|The Back Forty
By Roger Pond
Winter is a gloomy time for many. Whether we call it the winter blues, the SAD index, or cabin fever, the winter months are a dreary span.
The U.S. Department of Health and Human Services says 10 million Americans suffer from seasonal affective disorder (SAD), and another 25 million suffer from sub-syndromal SAD, also called “winter blues.” Folks who work in their basement, as I do, may be subject to subterranean crustaceous growth syndrome (mildew), as well.
Scientists say the shortened day length and lack of light affects our hormonal balance, causing folks to go bonkers this time of year. People who live in the North and those who work in their basements are most susceptible.
A newspaper story points out how devastating SAD and the winter blues can be. One psychologist is quoted as saying, “It can be very dramatic - you can’t think clearly at all. One patient described it as feeling like his brain was encased in cold, 40-weight motor oil.”
That person must have been a mechanic. Otherwise, how would he know how a person feels with his head encased in 40-weight oil? (As compared with transmission fluid, for example?)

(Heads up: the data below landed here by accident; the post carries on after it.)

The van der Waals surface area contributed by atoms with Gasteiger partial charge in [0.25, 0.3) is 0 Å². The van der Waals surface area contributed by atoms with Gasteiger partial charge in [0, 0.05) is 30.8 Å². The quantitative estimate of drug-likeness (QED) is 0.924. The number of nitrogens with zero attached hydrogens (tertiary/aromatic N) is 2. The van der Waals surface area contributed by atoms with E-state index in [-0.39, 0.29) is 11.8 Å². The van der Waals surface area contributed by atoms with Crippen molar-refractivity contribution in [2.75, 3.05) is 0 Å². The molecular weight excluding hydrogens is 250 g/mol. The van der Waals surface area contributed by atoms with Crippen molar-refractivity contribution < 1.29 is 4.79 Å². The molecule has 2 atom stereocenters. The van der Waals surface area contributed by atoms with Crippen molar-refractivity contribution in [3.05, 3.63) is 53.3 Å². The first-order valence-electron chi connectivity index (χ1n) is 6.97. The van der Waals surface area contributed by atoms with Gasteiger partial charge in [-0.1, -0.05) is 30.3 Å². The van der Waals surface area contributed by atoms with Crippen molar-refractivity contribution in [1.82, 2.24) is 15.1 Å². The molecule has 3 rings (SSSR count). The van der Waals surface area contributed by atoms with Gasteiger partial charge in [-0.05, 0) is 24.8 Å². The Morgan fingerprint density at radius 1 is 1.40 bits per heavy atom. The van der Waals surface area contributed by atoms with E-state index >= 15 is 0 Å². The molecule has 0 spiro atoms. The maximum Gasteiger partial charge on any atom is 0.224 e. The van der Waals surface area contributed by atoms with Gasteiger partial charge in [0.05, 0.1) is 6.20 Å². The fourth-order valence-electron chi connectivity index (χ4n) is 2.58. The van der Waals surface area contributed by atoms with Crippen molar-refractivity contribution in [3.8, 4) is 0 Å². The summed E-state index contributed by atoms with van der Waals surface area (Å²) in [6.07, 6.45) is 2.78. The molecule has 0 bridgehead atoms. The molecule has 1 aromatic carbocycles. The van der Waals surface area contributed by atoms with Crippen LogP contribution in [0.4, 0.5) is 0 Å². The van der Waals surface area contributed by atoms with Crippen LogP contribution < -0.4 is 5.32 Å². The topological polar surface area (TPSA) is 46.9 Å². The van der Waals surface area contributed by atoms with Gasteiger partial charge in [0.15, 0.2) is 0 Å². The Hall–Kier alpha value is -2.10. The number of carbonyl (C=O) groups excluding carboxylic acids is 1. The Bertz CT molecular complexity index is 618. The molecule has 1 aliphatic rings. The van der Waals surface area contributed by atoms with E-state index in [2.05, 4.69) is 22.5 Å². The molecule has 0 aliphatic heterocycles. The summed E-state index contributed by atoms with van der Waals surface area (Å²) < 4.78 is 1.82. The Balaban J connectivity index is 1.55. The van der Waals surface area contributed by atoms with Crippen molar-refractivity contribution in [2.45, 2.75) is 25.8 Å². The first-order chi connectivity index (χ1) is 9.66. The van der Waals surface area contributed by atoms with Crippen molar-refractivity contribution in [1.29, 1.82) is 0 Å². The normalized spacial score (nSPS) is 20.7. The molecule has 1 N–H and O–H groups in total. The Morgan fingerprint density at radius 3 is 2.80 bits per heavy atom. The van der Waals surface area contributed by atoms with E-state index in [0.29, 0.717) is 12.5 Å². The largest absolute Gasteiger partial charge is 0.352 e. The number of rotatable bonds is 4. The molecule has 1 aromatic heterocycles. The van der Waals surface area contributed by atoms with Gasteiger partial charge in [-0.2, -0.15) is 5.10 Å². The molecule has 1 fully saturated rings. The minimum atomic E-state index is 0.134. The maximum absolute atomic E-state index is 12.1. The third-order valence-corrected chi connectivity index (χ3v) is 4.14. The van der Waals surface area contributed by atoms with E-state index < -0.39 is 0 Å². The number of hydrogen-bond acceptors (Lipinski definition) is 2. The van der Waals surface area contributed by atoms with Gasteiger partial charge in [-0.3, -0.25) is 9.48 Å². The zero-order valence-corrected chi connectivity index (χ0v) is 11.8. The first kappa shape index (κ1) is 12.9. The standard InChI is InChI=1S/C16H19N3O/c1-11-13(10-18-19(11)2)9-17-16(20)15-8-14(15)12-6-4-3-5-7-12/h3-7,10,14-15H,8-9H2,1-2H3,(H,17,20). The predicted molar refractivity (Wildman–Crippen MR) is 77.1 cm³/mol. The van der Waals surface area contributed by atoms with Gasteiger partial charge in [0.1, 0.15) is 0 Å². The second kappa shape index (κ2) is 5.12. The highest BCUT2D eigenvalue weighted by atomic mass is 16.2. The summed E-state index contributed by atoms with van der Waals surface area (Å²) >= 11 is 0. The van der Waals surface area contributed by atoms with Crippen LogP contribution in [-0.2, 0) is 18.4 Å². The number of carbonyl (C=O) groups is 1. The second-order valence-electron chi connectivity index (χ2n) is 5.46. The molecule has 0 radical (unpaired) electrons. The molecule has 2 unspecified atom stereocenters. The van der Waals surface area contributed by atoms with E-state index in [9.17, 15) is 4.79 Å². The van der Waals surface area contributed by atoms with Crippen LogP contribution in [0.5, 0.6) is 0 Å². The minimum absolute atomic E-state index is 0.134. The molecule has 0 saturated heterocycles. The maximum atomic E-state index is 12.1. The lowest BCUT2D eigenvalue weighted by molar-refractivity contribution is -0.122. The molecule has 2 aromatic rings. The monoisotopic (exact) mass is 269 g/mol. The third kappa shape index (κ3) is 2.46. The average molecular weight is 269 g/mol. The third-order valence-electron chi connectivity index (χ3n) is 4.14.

The good news about seasonal affective disorder and the winter blues is they can be treated with light therapy. The bad news is you have to buy some lights.
Folks who have a Scotch streak in them and don’t want to buy more lights might try some common sense ideas to increase their light absorption. We can take a walk, for example, or sit next to a window at work.
Those who work in some type of closet might try sitting closer to their computer screens to absorb as much light as possible. News reporters can turn their cameras around backwards and shoot the flash back into their faces occasionally. (You can always claim you were just testing the flash.)
Folks who service cars and trucks should be careful to keep their heads out of the motor oil. Those who feel like their brain is encased in a cold liquid might try standing under a hot shower for a few minutes. If that doesn’t loosen things up, one of those electric dipstick heaters might work.
Psychologists say we need to lighten up and not take things too seriously. They say a person should never be afraid to do something stupid. It will cheer up your spouse if nothing else.
Most importantly, someone who feels his brain is encased in cold motor oil should check and make sure that it isn’t. I learned that while watching the Red Green show several years ago.
It seems Red’s nephew (the town doofus) somehow became the local 911 operator. His first call was a man who said, “Help! I can’t breathe. I feel like I’ve got a piano on my chest.”
The town doofus (911 operator) said, “Well hey?! There’s your problem! Once you get rid of that piano, you’ll probably be just fine.”
This farm news was published in the February 22, 2006 issue of Farm World.